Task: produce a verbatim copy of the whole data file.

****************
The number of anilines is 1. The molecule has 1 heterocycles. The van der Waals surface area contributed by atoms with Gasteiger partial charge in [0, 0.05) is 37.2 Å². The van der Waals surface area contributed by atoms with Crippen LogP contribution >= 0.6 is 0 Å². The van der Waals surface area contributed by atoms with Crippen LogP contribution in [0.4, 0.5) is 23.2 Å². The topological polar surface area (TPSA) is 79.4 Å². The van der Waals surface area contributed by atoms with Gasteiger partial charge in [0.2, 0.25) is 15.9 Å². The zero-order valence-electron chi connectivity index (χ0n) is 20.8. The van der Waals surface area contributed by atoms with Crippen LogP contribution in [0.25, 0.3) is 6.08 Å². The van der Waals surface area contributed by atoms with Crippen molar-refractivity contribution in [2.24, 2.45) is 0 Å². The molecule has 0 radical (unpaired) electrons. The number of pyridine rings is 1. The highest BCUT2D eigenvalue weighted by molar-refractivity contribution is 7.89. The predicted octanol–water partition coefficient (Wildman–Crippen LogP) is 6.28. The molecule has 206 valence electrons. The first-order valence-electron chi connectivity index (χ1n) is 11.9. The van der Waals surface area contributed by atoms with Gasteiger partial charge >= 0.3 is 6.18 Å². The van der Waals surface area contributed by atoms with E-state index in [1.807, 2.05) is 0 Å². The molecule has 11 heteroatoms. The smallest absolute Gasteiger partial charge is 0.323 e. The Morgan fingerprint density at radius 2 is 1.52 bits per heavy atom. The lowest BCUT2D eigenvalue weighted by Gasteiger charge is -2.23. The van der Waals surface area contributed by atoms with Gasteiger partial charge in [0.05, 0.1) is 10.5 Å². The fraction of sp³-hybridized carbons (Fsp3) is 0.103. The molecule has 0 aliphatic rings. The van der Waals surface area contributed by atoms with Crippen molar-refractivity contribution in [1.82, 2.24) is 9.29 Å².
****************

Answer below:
The number of anilines is 1. The molecule has 1 heterocycles. The van der Waals surface area contributed by atoms with Gasteiger partial charge in [0, 0.05) is 37.2 Å². The van der Waals surface area contributed by atoms with Crippen LogP contribution >= 0.6 is 0 Å². The van der Waals surface area contributed by atoms with Crippen LogP contribution in [0.4, 0.5) is 23.2 Å². The topological polar surface area (TPSA) is 79.4 Å². The van der Waals surface area contributed by atoms with Gasteiger partial charge in [0.2, 0.25) is 15.9 Å². The zero-order valence-electron chi connectivity index (χ0n) is 20.8. The van der Waals surface area contributed by atoms with Crippen LogP contribution in [0.25, 0.3) is 6.08 Å². The van der Waals surface area contributed by atoms with Crippen molar-refractivity contribution in [2.24, 2.45) is 0 Å². The molecule has 0 radical (unpaired) electrons. The number of pyridine rings is 1. The highest BCUT2D eigenvalue weighted by molar-refractivity contribution is 7.89. The predicted octanol–water partition coefficient (Wildman–Crippen LogP) is 6.28. The molecule has 206 valence electrons. The first-order valence-electron chi connectivity index (χ1n) is 11.9. The van der Waals surface area contributed by atoms with Gasteiger partial charge >= 0.3 is 6.18 Å². The van der Waals surface area contributed by atoms with E-state index in [1.807, 2.05) is 0 Å². The molecule has 11 heteroatoms. The smallest absolute Gasteiger partial charge is 0.323 e. The Morgan fingerprint density at radius 2 is 1.52 bits per heavy atom. The lowest BCUT2D eigenvalue weighted by Gasteiger charge is -2.23. The van der Waals surface area contributed by atoms with Gasteiger partial charge in [0.05, 0.1) is 10.5 Å². The fraction of sp³-hybridized carbons (Fsp3) is 0.103. The molecule has 0 aliphatic rings. The van der Waals surface area contributed by atoms with Crippen molar-refractivity contribution in [1.82, 2.24) is 9.29 Å².